Obama's Visit To Africa: Tell Remaining Dictators 'Your Lease Is Up. Get Out Of The Way'

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[Publisher's Comment]

In about one week President Barack Obama will visit the African continent, making stops in Senegal, South Africa and Tanzania.

If he's to offer just one advice, it must be to tell the few remaining dictators in Africa to get out of the way.

The U.S. can help make this happen by ending military support for regimes whose leaders usurp the will of the people by denying them the right to elect their leaders. If the U.S. wants allies against militancy in Africa its most reliable partners would be those freely elected with popular mandates not tyrants.

This is a big thing for Africans. The post-colonial leadership that governed after the 1960s had fought for independence so Africans could determine their rulers. That's why the leaders immediately after colonial rule were initially adored. Today, in some African countries the citizens suffer under a new yoke: tyranny imposed by rulers who deny Africans the right to elect who governs them.

All the three countries Obama is visiting are peaceful with stable political environments. All three have regular elections, peaceful transition of political leadership, and presidential term limits.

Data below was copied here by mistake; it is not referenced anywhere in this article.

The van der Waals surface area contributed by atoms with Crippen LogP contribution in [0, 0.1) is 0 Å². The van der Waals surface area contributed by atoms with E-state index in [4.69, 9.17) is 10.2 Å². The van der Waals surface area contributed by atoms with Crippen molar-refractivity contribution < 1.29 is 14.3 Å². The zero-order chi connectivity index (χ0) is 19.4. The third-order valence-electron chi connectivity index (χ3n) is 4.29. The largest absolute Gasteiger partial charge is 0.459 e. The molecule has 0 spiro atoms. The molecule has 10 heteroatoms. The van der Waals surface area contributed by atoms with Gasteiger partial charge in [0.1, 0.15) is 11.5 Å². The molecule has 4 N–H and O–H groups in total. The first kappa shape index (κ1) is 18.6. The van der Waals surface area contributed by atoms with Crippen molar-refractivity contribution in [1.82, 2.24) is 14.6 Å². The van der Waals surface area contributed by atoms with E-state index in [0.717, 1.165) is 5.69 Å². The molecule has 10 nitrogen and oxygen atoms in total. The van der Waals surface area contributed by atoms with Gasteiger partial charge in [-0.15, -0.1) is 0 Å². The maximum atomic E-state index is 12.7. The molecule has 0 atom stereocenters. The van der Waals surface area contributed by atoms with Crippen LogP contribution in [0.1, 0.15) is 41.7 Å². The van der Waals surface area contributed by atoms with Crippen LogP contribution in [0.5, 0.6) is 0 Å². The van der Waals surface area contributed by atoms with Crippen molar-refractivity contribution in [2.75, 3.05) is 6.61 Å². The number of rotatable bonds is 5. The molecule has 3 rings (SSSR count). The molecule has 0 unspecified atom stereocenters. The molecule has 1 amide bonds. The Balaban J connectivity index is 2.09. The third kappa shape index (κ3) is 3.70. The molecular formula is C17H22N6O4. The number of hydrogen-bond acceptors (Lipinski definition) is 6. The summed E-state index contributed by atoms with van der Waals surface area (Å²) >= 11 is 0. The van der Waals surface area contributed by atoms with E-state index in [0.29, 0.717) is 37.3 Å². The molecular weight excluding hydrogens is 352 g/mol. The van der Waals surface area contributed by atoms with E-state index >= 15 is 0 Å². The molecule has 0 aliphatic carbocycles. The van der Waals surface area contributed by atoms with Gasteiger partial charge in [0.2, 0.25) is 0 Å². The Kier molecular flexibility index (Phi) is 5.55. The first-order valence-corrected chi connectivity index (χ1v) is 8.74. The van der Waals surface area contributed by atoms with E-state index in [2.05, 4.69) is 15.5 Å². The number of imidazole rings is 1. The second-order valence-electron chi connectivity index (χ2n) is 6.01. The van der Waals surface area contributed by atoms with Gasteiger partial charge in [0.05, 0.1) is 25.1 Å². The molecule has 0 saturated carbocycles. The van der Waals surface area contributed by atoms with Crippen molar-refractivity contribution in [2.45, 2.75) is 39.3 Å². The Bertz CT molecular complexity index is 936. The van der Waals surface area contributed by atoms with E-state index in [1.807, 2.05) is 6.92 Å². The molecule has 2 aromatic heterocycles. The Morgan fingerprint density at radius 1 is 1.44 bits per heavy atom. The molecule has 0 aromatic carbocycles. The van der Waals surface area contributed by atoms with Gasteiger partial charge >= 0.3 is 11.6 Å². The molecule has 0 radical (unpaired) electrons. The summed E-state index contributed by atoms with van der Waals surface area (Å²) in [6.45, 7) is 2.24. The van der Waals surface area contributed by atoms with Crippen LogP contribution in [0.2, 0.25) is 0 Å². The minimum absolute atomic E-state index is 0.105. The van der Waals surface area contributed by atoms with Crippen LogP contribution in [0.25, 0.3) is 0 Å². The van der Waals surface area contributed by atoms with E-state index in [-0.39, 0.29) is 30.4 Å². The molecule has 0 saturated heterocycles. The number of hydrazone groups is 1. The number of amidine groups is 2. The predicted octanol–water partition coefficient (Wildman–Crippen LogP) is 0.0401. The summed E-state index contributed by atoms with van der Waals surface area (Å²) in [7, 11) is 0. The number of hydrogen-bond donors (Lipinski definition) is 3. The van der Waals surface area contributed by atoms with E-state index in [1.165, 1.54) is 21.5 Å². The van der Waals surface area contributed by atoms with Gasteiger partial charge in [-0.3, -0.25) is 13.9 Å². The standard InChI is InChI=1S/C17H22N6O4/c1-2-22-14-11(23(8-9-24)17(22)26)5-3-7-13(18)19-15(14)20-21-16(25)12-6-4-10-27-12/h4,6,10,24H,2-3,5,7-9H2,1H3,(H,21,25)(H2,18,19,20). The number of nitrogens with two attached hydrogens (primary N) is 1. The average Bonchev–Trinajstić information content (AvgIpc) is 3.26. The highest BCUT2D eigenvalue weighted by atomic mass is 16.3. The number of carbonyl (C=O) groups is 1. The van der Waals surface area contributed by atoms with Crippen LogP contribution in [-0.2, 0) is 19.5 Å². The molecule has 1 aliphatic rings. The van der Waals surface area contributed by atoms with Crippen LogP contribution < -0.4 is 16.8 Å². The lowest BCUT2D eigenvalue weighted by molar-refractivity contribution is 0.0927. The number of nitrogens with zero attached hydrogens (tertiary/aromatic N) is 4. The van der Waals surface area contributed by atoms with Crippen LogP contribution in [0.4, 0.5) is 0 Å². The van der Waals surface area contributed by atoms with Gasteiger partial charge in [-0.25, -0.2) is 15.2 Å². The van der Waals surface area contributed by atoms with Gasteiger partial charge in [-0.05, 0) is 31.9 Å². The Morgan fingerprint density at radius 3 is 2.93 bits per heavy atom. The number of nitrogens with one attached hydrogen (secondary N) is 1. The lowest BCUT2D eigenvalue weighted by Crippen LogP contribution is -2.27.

If every African country had this type of mature politics much of the armed conflicts would end. There would be greater success in fighting corruption --the plunder of public resources, embezzlement and bribe-taking from foreign corporations; and, many young Africans, including women, would rise into leadership. Accountable leadership would institute independent mechanisms to punish those who abuse power.

This is the message Obama can help amplify during his visit to Africa: Africans must elect their leaders. That's the meaning of independence and self-determination everywhere in the world.

Four years ago, Obama delivered a rousing address to Ghana's Parliament, the Accra Speech, that was meant for the entire continent. He called for an end to life-presidency in African countries and announced that the U.S. would support countries that: adhere to political transparency and transition in leadership; the ones that fought corruption; and, the ones that respected their constitutions and the rule of law. The days of the strong man were over, he said.

But that Accra message, which was welcomed by millions of ordinary Africans, was diminished and even perverted. Subsequently the Obama administration yielded to politics. It continued supporting dictatorial rulers such as Uganda's Gen. Yoweri Museveni and Rwanda's Gen. Paul Kagame.

The U.S. financial and military backing for the pair was primarily because Uganda sent thousands of troops to shore up Somalia's weak government; the U.S. feared it would be overrun by al-Qaeda-affiliated militants. Kagame's regime ingratiated itself to Washington by deploying peace-keeping troops to Sudan's Darfur region.

Finally, after Rwanda and Uganda again invaded Congo last year, using a group called M23 as their Trojan Horse, and seeking to continue plundering Congo's vast mineral and natural resource wealth, the U.S. condemned Museveni's and Kagame's militarism.  President Obama himself personally telephoned Gen. Kagame and warned of consequences.